I have been a member of Narcotics Anonymous for 24 years and have stayed clean for that time. I have always had problems with the need for a Higher Power. My question is how do you (as an atheist) reconcile the implicit need for a Higher Power (often referred to in the literature as god or the god of your understanding). Are there any people out there who have applied atheist thinking to the 12 steps and have an easy practical way of understanding and applying that process to life.

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Yes. Once Batman was addicted to a drug called Venom. He lived in his cave going through withdrawals, growing a beard, and he kicked the habit. His Higher Power was called Willpower, and all 12 of the steps were Discipline.
I wouldn't be so quick to say that the program works.
The evidence says otherwise.
If it "worked," the success rate would be higher.
That said, I'll have 30 years sober on Halloween.
I did A.A for the first 19 years.
My daughter is active in young people's A.A, currently, with 17 months.
We're both atheists.
When "higher power" is referred to, we consider our own neocortex, or "higher brain."
The Limbic system, seems to be at the origin of addiction (emotions).
This has worked for us, because after all, the only one wielding the power to NOT drink or use, is the individual.
When logic and reason is applied to the emotional yearning for a chemically altered reality, the answer with the most integrity, for almost 30 years, always ends up being that sobriety is the most rational response.
No power independent of my own brain is necessary to reach that conclusion.
According to A.A, if you're not continuously sober, working the 12 steps, have found God, working with the new comer, and consistently going to meetings, you're not truly sober.
The majority of the fellowship considers sober alcoholics outside of A.A "dry drunks," which is nonsense.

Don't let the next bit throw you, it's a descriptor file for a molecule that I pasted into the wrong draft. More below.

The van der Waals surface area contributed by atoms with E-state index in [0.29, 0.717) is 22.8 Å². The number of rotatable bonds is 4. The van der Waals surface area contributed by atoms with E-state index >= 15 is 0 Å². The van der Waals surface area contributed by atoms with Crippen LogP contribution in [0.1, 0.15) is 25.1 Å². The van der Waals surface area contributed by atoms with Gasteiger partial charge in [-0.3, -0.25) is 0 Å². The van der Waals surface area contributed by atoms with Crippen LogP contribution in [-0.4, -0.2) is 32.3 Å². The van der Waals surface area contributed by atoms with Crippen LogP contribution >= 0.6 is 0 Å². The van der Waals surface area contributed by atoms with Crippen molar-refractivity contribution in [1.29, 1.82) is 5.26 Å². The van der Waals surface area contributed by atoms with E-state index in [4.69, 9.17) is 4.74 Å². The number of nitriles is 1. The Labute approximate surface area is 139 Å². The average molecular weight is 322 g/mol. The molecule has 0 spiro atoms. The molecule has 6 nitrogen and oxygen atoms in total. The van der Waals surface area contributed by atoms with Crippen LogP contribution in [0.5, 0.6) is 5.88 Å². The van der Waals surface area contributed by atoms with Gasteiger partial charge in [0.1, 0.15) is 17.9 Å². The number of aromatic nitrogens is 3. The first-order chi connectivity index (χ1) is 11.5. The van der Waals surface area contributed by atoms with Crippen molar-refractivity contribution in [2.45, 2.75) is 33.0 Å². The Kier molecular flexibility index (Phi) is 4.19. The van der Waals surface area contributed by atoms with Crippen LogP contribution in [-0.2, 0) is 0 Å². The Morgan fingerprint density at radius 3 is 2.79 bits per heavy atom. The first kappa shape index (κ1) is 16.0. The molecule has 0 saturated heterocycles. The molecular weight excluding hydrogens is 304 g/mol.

I agree Belle, that the higher power aspect is a detriment to their success, on account of lack of personal responsibility being the result.
In their Big Book, chapter 4 is titled, "we Agnostics."
It's an insult to free thinkers and agnosticism, as it says in black and white, "Well, that’s exactly what this book is about. Its main object is to enable you to find a Power greater than yourself which will solve your problem. That means we have written a book which we believe to be spiritual as well as moral. And it means, of course, that we are going to talk about God."

The credulity on offer in A.A, is dangerous.
There is zero science behind AA . It's methods haven't changed since their inception in 1937 . AA is a cult that is probably causing more harm than good , and it's entrenchment in the mainstream as a treatment for dependency and addiction , have impeded the advancement and implementation of evidence based scientific treatments for this very serious , often life threatening disorder . It makes no sense to me .

@Belle - I think we all need something outside ourselves.  We're not meant to be stuck away and isolated.  I've read a lot about finding "meaning" by working with a wider network of people on some kind of project.  Perhaps the two key points there are "people" and "project". 

That was always my problem with AA and NA.  I never could do things by the book and as a result I felt I was looked down upon.  I realized early on that I needed to learn some things from them but I didn't want to be going to meetings 5 days a week in 10 or 20 years.  I wanted a different life, which in retrospect is certainly what I've had, strangely enough.  It's just not the different I had in mind.

People told me I couldn't go to college with two babies.  Really?  "Watch me," I said.  They said I wouldn't stay clean or sober if I didn't commit wholly to the program.  Really?  Many many years later here I am, clearly a strong and capable person with no desire or need to use drugs or alcohol. .  I have been told that I am going to have an empty life without a god in it.  I don't think so.  I have a real life with joy, sorrow, struggles and victories just like the rest of humanity.  I will thrive just to spite everybody.

And they tell me I am stubborn!   Harumph!  : )

@Belle - you might be surprised what the right kind of love can do for a person.  Pain that is worked through becomes a strength, I think.  I agree that you have to do 90% of the work yourself.  Discipline, strength, self-reliance and self-knowledge can help provide a good basis for someone else's input, otherwise it's a waste of time.  The best anyone could ever do, I believe, is make you see that they love you in the right way that you need.  This kind of basic acceptance is what we all need, whether most people are aware of that or not. 

I'm going to be accompanying a friend to AA soon (I hope).  It's the only show in town for people with no resources.